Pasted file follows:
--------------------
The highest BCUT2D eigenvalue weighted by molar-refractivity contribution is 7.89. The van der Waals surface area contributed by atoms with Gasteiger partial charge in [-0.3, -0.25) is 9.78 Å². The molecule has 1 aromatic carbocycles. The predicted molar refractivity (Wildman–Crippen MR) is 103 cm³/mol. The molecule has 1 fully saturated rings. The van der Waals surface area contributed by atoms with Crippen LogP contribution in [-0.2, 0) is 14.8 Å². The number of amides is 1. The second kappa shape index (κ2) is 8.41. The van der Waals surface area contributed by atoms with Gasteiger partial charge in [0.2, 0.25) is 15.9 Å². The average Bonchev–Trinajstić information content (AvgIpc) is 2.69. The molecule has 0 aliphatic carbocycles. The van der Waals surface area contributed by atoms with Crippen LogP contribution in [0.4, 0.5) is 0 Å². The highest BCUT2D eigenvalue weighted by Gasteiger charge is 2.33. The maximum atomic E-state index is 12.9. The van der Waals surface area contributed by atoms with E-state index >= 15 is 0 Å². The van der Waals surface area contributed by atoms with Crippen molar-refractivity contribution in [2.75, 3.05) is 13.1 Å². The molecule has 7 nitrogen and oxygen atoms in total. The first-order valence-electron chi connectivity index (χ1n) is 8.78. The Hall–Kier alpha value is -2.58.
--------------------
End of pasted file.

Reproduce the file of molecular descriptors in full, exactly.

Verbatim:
The highest BCUT2D eigenvalue weighted by molar-refractivity contribution is 7.89. The van der Waals surface area contributed by atoms with Gasteiger partial charge in [-0.3, -0.25) is 9.78 Å². The molecule has 1 aromatic carbocycles. The predicted molar refractivity (Wildman–Crippen MR) is 103 cm³/mol. The molecule has 1 fully saturated rings. The van der Waals surface area contributed by atoms with Crippen LogP contribution in [-0.2, 0) is 14.8 Å². The number of amides is 1. The second kappa shape index (κ2) is 8.41. The van der Waals surface area contributed by atoms with Gasteiger partial charge in [0.2, 0.25) is 15.9 Å². The average Bonchev–Trinajstić information content (AvgIpc) is 2.69. The molecule has 0 aliphatic carbocycles. The van der Waals surface area contributed by atoms with Crippen LogP contribution in [0.4, 0.5) is 0 Å². The highest BCUT2D eigenvalue weighted by Gasteiger charge is 2.33. The maximum atomic E-state index is 12.9. The van der Waals surface area contributed by atoms with E-state index >= 15 is 0 Å². The van der Waals surface area contributed by atoms with Crippen molar-refractivity contribution in [2.75, 3.05) is 13.1 Å². The molecule has 7 nitrogen and oxygen atoms in total. The first-order valence-electron chi connectivity index (χ1n) is 8.78. The Hall–Kier alpha value is -2.58.